To achieve inviting businesses to invest in your future, pursuing a triple bottom line economic, social and environmental progress in parallel allowing for economic growth, social cohesion and environmental protection. Three keys to an economy that does not want to do anything extraordinary, but simply their duties.

Companies that are committed to a code of ethics will enjoy the following four key benefits:


An ethical culture should be a top priority of every business, large or small. Companies that follow the six steps outlined above, from establishing enforceable code of conductto rewarding employees for helping to implement and enforce the code will find that their efforts also will be rewarded. Research has consistently proven that developing

an ethical culture; one where employees are respected, corporate values are emphasized and management guides by example, leads to growth, innovation and higher profitability.

Allegiance Ethics Training and Reporting Solutions can serve as critical components to developing and maintaining an ethical culture. Based upon 25 years of experience, the Allegiance ethics program is the only end-to-end ethics training and reporting solution on the market. Allegiance provides an extensive library of online and seminar training

solutions and services; customizable ethics solutions and strategies based upon client need; and a suite of ethics reporting solutions featuring SilentWhistle, an anonymous web-based reporting system.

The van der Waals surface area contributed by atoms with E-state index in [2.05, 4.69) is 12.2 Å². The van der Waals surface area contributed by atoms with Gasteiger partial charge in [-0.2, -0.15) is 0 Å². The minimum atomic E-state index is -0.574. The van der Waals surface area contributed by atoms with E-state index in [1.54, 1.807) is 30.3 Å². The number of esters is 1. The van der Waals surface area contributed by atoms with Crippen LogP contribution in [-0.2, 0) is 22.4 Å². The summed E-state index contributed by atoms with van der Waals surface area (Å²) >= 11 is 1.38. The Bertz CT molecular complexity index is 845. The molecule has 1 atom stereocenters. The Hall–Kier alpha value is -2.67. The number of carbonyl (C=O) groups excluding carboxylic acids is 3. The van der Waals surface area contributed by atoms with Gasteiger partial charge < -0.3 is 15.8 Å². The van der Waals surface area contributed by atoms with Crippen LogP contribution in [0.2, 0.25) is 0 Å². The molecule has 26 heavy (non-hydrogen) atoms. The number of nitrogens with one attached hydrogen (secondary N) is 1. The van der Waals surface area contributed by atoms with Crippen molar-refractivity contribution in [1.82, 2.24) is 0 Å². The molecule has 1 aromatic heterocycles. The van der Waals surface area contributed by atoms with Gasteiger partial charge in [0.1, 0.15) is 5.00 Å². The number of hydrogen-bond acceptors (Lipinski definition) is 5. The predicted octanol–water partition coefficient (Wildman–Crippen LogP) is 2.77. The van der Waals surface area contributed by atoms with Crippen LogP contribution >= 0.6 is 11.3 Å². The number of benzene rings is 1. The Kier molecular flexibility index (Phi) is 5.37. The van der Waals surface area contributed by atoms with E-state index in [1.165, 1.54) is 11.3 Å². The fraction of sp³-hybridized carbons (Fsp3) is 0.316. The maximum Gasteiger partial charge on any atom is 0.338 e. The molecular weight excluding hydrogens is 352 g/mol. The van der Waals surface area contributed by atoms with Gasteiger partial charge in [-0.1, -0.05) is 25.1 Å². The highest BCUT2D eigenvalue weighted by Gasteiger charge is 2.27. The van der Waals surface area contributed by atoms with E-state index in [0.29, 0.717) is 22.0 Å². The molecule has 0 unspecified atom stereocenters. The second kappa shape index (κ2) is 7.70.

Article Number 16: Ethical standards play important role in protection of company assets

A good indicator of high levels of corporate, and hence, employee ethics is how well employees protect their company's assets. TIers who take pride in this company's ethical standards reflect that pride in a respect for TI assets.

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Article Number 83: Sometimes the most damaging acts are not the most obvious

Much time and effort are spent discussing those obvious ethical problems and situations. Sometimes, however, our work relationships, our productivity, job satisfaction, and trust in our fellow TIers are damaged by the subtle and subversive games that people play.

Ethical scandals in today's businesses quickly make it to the national spotlight. Almost every newspaper highlights some situation or issue reeking of unethical behavior, questionable business practices, or outright law violations. However, Frank Navran writes in a recent issue of Training and Development magazine that those spectacular scandals account for only about 10% of the business losses attributable to poor ethical behavior.

That other 90% accounts for billions of dollars annually across the U.S. and appear in the way we treat each other when we try to protect our own turf, or get ahead at the expense of others, or do the wrong thing because we believe that is what our company wants us to do. Mr. Navran lists these examples of the "silent saboteurs"

Scapegoating -- blaming others for missed commitments, bad decisions or poor results.

Allowing the boss to fail by withholding information and not pointing out risks.

Budget games -- padding the budget in anticipation of cuts, end-of-year spending sprees to match estimates to actuals.

Overpromising to win a customer, gain support for a pet project or avoid a confrontation.

Turf-guarding -- protecting yourself from losing control or power.

Endless meetings and memos to make sure that you are covered or that you can distance yourself from a bad decision.

Under delivering on commitments because the other person's priorities are not important to you or because you look good by looking better than someone else.